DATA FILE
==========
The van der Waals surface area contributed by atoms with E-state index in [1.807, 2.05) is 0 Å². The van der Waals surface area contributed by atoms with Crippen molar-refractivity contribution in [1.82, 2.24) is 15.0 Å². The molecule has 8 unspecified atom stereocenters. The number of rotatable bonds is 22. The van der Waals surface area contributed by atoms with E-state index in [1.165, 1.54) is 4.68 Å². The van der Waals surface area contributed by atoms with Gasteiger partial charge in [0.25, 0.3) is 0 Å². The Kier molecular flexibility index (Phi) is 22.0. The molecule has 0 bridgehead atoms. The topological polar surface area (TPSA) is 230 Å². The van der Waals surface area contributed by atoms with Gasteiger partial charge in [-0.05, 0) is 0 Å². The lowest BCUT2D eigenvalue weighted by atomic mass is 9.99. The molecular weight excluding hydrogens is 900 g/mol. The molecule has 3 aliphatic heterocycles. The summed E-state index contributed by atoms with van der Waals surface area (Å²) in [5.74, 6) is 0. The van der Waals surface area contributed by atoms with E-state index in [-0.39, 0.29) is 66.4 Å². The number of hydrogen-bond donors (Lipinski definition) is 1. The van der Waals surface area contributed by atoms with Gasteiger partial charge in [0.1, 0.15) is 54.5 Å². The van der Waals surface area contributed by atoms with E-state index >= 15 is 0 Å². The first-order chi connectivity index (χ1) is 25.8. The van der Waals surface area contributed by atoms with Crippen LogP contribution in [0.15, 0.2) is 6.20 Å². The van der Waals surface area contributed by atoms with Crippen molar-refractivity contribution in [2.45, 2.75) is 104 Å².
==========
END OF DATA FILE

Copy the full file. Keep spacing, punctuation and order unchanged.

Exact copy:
The van der Waals surface area contributed by atoms with E-state index in [1.807, 2.05) is 0 Å². The van der Waals surface area contributed by atoms with Crippen molar-refractivity contribution in [1.82, 2.24) is 15.0 Å². The molecule has 8 unspecified atom stereocenters. The number of rotatable bonds is 22. The van der Waals surface area contributed by atoms with E-state index in [1.165, 1.54) is 4.68 Å². The van der Waals surface area contributed by atoms with Gasteiger partial charge in [0.25, 0.3) is 0 Å². The Kier molecular flexibility index (Phi) is 22.0. The molecule has 0 bridgehead atoms. The topological polar surface area (TPSA) is 230 Å². The van der Waals surface area contributed by atoms with Gasteiger partial charge in [-0.05, 0) is 0 Å². The lowest BCUT2D eigenvalue weighted by atomic mass is 9.99. The molecular weight excluding hydrogens is 900 g/mol. The molecule has 3 aliphatic heterocycles. The summed E-state index contributed by atoms with van der Waals surface area (Å²) in [5.74, 6) is 0. The van der Waals surface area contributed by atoms with E-state index in [-0.39, 0.29) is 66.4 Å². The number of hydrogen-bond donors (Lipinski definition) is 1. The van der Waals surface area contributed by atoms with Gasteiger partial charge in [0.1, 0.15) is 54.5 Å². The van der Waals surface area contributed by atoms with E-state index >= 15 is 0 Å². The first-order chi connectivity index (χ1) is 25.8. The van der Waals surface area contributed by atoms with Crippen LogP contribution in [0.15, 0.2) is 6.20 Å². The van der Waals surface area contributed by atoms with Crippen molar-refractivity contribution in [2.45, 2.75) is 104 Å².